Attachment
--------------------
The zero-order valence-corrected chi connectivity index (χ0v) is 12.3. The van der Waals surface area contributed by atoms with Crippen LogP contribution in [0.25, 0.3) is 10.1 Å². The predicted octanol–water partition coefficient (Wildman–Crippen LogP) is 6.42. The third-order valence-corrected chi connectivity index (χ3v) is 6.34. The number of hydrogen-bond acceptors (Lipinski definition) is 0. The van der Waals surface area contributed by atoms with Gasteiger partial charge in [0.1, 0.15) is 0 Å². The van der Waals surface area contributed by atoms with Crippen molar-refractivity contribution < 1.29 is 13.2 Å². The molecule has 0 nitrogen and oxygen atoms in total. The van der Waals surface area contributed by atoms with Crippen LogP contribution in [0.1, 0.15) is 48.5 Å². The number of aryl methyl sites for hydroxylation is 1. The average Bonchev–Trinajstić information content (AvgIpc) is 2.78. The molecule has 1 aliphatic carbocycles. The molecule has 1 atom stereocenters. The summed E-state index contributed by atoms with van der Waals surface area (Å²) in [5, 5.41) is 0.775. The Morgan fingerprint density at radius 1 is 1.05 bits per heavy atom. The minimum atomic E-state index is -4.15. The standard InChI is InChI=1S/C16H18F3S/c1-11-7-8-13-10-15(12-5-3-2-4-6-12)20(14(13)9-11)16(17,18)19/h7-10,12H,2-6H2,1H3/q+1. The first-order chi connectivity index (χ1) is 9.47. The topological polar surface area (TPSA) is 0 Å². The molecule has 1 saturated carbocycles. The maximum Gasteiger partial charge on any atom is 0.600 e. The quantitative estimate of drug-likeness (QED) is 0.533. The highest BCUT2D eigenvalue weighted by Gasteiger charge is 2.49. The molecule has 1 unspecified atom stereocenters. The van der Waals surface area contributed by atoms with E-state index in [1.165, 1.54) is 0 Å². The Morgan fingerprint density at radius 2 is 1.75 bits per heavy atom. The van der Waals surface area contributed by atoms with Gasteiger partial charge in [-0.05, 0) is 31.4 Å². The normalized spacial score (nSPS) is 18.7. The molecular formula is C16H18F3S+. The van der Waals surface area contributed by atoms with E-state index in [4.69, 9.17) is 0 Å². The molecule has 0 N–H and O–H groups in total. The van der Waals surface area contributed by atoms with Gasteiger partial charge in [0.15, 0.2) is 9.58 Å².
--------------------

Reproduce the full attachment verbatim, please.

The zero-order valence-corrected chi connectivity index (χ0v) is 12.3. The van der Waals surface area contributed by atoms with Crippen LogP contribution in [0.25, 0.3) is 10.1 Å². The predicted octanol–water partition coefficient (Wildman–Crippen LogP) is 6.42. The third-order valence-corrected chi connectivity index (χ3v) is 6.34. The number of hydrogen-bond acceptors (Lipinski definition) is 0. The van der Waals surface area contributed by atoms with Gasteiger partial charge in [0.1, 0.15) is 0 Å². The van der Waals surface area contributed by atoms with Crippen molar-refractivity contribution < 1.29 is 13.2 Å². The molecule has 0 nitrogen and oxygen atoms in total. The van der Waals surface area contributed by atoms with Crippen LogP contribution in [0.1, 0.15) is 48.5 Å². The number of aryl methyl sites for hydroxylation is 1. The average Bonchev–Trinajstić information content (AvgIpc) is 2.78. The molecule has 1 aliphatic carbocycles. The molecule has 1 atom stereocenters. The summed E-state index contributed by atoms with van der Waals surface area (Å²) in [5, 5.41) is 0.775. The Morgan fingerprint density at radius 1 is 1.05 bits per heavy atom. The minimum atomic E-state index is -4.15. The standard InChI is InChI=1S/C16H18F3S/c1-11-7-8-13-10-15(12-5-3-2-4-6-12)20(14(13)9-11)16(17,18)19/h7-10,12H,2-6H2,1H3/q+1. The first-order chi connectivity index (χ1) is 9.47. The topological polar surface area (TPSA) is 0 Å². The molecule has 1 saturated carbocycles. The maximum Gasteiger partial charge on any atom is 0.600 e. The quantitative estimate of drug-likeness (QED) is 0.533. The highest BCUT2D eigenvalue weighted by Gasteiger charge is 2.49. The molecule has 1 unspecified atom stereocenters. The van der Waals surface area contributed by atoms with E-state index in [1.165, 1.54) is 0 Å². The Morgan fingerprint density at radius 2 is 1.75 bits per heavy atom. The van der Waals surface area contributed by atoms with Gasteiger partial charge in [-0.05, 0) is 31.4 Å². The normalized spacial score (nSPS) is 18.7. The molecular formula is C16H18F3S+. The van der Waals surface area contributed by atoms with E-state index in [4.69, 9.17) is 0 Å². The molecule has 0 N–H and O–H groups in total. The van der Waals surface area contributed by atoms with Gasteiger partial charge in [0.15, 0.2) is 9.58 Å².